Tightly Confined Airspace
Hazards are inherent because of concentrated aerial firefighting traffic in a confined area even before considering the threat created by an intruding drone.
“The world of wildfires is very complex, especially regarding air traffic,” Gardetto said. “In most wildfires, firefighting helicopters, small fixed-wing air tankers, large air tankers, air-attack planes and, sometimes, numerous other types of helicopters are working in different areas over a fire. A lot of these aircraft fly low. For example, helicopters are dropping water on the fire while flying hundreds of feet above the ground, which is the same level at which people fly UAS aircraft.
“Then you have someone who is trying get pictures of the wildfire. From what we have seen — assessing and working to try to determine who buys UAS and who flies them regularly — it’s a pretty broad demographic of people. Wildfires are interesting, and we understand that most operators don’t mean any harm. But they don’t know that flying UAS aircraft in the area is actually risking the lives of the pilots and the ground firefighters.”
The National Interagency Fire Center’s database received about 13 reports between January and late June 2016 of small UAS wildfire intrusions in the United States and Canada (see “UAS Intrusions in U.S. Wildfire Airspace in 2016”). In 2015, at least 20 such flights occurred over or near wildfires in California, Colorado, Oregon, Utah, Wyoming and Washington. During 2015, aerial firefighting operations in these states were temporarily shut down on at least 12 occasions, and two cases of near misses with drones occurred, Gardetto said.
Training of pilots to fly manned aircraft covers compliance with TFRs whenever issued, for various reasons, by FAA. “For a lot of wildfires, they will issue a TFR for the airspace over the fire. However, there’s not always a TFR in place largely because some fires haven’t been burning long enough to get through that process for submitting a request for a TFR. That’s why we’re asking people just to keep those devices as far away from fire as possible regardless of whether or not there’s a TFR in place,” she said.
What constitutes a safe distance from firefighting operations, for either manned aircraft pilots or small-UAS operators, is difficult to state exactly. “The aerial firefighting traffic over a fire can be coming from any or all directions,” Gardetto said. “If you’re a member of the public, you could be close enough to interfere, even though you’re not technically flying your device over the fire. If you’re anywhere near it, you still run the risk of your device colliding with some of the firefighting aircraft because they’re coming in and out of the fire. So we’re asking people, ‘If you see a fire, please do not launch your UAS even if you’re miles away, which is hard because people are curious. For the safety of pilots and firefighters, it’s just the best call.”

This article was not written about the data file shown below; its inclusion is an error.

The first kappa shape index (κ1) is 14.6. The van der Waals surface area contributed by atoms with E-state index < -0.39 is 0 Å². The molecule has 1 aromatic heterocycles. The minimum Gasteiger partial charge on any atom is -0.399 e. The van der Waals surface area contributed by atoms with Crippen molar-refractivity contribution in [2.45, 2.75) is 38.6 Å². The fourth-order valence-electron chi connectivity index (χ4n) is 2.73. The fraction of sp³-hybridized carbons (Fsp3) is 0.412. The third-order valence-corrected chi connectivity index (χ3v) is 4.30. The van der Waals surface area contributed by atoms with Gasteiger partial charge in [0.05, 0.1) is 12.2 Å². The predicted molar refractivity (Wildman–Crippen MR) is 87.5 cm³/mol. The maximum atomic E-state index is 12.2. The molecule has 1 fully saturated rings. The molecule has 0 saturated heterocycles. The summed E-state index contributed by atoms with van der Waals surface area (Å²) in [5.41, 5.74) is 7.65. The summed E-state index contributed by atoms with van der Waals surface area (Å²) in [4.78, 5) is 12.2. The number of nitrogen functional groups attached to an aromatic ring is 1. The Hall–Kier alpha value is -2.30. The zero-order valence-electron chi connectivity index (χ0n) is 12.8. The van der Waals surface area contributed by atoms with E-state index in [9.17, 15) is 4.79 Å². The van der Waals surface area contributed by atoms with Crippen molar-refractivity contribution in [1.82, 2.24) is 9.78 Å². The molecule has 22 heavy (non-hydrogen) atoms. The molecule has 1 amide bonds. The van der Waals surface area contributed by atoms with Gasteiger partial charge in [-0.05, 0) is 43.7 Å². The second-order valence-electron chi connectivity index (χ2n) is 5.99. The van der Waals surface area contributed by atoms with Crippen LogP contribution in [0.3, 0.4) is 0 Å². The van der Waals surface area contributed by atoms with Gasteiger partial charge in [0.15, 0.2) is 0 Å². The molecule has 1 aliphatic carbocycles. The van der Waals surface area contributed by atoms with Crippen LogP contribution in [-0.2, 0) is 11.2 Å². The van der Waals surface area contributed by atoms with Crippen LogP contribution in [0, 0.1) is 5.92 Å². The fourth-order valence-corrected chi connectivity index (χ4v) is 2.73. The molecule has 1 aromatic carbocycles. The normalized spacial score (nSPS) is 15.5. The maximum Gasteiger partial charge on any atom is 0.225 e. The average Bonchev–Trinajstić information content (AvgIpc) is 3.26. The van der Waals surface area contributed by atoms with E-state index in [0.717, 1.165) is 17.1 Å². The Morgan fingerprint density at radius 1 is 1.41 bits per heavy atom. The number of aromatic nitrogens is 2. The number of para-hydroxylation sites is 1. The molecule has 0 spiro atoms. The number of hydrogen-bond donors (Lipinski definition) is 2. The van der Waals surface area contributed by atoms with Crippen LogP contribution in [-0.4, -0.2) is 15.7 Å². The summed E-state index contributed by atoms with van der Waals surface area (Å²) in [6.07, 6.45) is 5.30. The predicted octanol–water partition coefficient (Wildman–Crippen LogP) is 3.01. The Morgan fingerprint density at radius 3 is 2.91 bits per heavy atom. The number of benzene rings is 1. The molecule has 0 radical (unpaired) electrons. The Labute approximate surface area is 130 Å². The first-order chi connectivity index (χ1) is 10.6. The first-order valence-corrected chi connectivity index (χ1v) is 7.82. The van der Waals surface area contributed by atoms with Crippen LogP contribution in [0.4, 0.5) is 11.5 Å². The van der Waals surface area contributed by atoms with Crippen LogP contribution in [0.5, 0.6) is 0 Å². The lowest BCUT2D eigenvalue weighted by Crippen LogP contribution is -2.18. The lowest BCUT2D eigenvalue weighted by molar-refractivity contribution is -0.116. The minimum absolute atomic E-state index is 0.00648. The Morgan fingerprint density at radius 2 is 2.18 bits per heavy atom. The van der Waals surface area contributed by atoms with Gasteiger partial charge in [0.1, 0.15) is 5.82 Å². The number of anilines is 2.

Regardless of TFR issuance, air traffic control (ATC) personnel and/or non-ATC airport staff anywhere near a wildfire typically advise pilots of manned aircraft through various standard modes of communication.
“In some cases, firefighting agencies are going to be flying tankers out of a nearby airport or flying within the airport’s airspace, so other pilots definitely will be made aware that we have fire traffic in the area,” she said. “Our air tankers, helicopters and air-attack planes are always being tracked by FAA air traffic controllers and our automatic flight tracking.” If information about aerial firefighting has not been received, the nearest ATC tower or other ATC facility typically is the best source to check, she said.
Similarly, information about extreme weather phenomena generated by wildfires, included in forecasts and current observations (ASW, 2/11), is readily available to pilots and UAS operators from standard aviation weather sources. “The National Weather Service puts out a fire weather warning to all weather services near the area and/or nationally so that they will know if there’s a large column of smoke in the area” or if they’re going to be expecting high winds, dry fuel and/or low relative humidity, Gardetto said.
The current UAS wildfire-intrusion safety campaign primarily focuses on threats to air and ground firefighters. This argument alone has persuaded some operators to state in internet forum posts that they are heeding the no-fly warnings, and to criticize fellow operators who argue that their photo/video missions cannot be harmful, for example, because they take precautions to avoid manned aircraft at wildfires. The campaign does not focus on the life-threatening risk to UAS operators.